Finnish start-up Varjo has developed a prototype virtual reality (VR) headset that its makers claim gives an image 50 times sharper than most other headsets currently on the market.
When I tested the prototype – looking round the virtual cockpit of a passenger plane – the level of detail in the small central area of vision was certainly impressive – as close to the real thing as I’ve come across.
Image quality outside this area, simulating standard VR headsets, was noticeably fuzzier.
Founder and chief executive Urho Konttori says the firm has managed to achieve this by mimicking how the eye sees.
“The human eye only focuses on a thumbnail-sized area of vision – the brain fills in the rest,” he says. “Our peripheral vision is less detailed, at a much lower resolution.”
So Varjo’s headset provides very high definition images only of the objects our eyes are focusing on at any particular moment, the rest of the scene is at lower resolution. It uses eye-tracking technology to tell which parts of the image it needs to render in high definition.
This technique is known as foveated rendering within the industry – chipmaker Nvidia has been working on it for a few years.
This selective approach uses a lot less computing power, says Mr Kontorri – roughly 25% less than current VR headsets.
But this level of detail doesn’t come cheap – headsets will cost between €5,000 and €10,000 (£4,350 and £8,700) – so the Helsinki-based firm is targeting corporate customers, such as aircraft manufacturers, carmakers, architects, construction firms and the entertainment industry.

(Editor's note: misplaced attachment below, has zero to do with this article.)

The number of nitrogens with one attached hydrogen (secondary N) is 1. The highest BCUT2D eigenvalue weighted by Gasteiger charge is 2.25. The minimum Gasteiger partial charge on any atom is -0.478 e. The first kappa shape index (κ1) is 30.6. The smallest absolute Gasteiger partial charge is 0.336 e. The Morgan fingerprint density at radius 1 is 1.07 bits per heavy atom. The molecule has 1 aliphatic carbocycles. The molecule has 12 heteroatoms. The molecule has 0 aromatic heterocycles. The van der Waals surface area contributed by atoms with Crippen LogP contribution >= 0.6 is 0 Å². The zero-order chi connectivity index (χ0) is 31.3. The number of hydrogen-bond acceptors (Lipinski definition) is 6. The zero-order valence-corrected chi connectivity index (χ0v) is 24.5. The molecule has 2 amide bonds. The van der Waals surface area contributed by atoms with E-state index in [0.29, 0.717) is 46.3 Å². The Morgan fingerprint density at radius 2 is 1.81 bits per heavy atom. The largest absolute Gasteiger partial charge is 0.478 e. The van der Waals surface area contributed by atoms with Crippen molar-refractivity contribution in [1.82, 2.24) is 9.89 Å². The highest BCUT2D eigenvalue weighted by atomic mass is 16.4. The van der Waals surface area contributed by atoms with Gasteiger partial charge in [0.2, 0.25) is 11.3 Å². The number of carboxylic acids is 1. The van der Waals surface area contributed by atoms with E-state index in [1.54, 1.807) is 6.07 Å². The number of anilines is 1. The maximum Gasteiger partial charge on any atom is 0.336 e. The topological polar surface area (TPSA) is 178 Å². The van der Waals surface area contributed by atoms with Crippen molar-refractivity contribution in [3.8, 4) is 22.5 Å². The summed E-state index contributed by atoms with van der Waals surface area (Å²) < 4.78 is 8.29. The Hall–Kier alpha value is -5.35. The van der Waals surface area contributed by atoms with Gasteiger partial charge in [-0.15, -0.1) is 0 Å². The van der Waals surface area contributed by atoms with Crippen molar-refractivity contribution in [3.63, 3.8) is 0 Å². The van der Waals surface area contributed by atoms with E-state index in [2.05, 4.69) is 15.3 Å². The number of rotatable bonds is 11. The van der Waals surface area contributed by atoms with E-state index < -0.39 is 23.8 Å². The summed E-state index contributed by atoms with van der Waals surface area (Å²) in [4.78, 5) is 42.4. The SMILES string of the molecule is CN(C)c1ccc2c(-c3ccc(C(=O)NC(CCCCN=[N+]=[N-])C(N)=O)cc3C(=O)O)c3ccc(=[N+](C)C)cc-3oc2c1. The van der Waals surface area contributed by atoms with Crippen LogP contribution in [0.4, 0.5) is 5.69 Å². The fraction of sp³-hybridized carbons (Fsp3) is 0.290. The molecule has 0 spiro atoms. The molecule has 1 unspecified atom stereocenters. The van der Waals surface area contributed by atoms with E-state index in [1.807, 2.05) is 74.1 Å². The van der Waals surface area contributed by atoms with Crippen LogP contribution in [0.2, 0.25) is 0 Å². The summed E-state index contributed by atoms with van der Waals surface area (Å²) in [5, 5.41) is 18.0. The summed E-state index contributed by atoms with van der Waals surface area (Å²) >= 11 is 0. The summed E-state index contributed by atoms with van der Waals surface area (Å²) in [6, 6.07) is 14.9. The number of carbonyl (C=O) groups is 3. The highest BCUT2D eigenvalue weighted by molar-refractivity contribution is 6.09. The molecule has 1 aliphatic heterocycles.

“VR visualisation – looking at designs of cars, buildings, cityscapes in high-definition 3D – will become a key part of the design process for business,” says Brian Blau, VR analyst for research firm Gartner.
Mr Kontorri, who used to work for Microsoft and Nokia, is hoping that simulator training for aircraft pilots and other professionals could be made a lot cheaper using VR in addition to training on traditional full-scale simulators.
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“Fully functionally cockpit simulators can cost around €10m so there aren’t many around, and access to them is limited,” he says. “Using our system could bring the total cost of training to around €100,000.”
Carmakers BMW, Audi and Volkswagen have all asked for early access to the technology so they can help develop the prototype, says Mr Kontorri. And aerospace firms Saab and Airbus have also expressed interest. Game development platforms Unreal and Unity are technical partners.
But of course, a prototype is not the same as a final product.
Varjo, which has attracted more than $15m (£11m) in funding so far, is aiming to bring a final version to market by the end of 2018.
And rivals are exploring a similar approach.
Chipmaker Qualcomm, for example, has teamed up with eye-tracking firm Tobii to develop headsets that concentrate graphical processing power to where the user is looking.
The image quality of the peripheral vision is reduced without the user noticing.
“There is definitely a market for high-end virtual reality,” thinks Tom Mainelli, an VR specialist at market intelligence firm IDC.
“In fact, we’re seeing an increasing demand from commercial entities that want higher-resolution hardware to drive more immersive experiences in everything from employee training to product design to manufacturing.”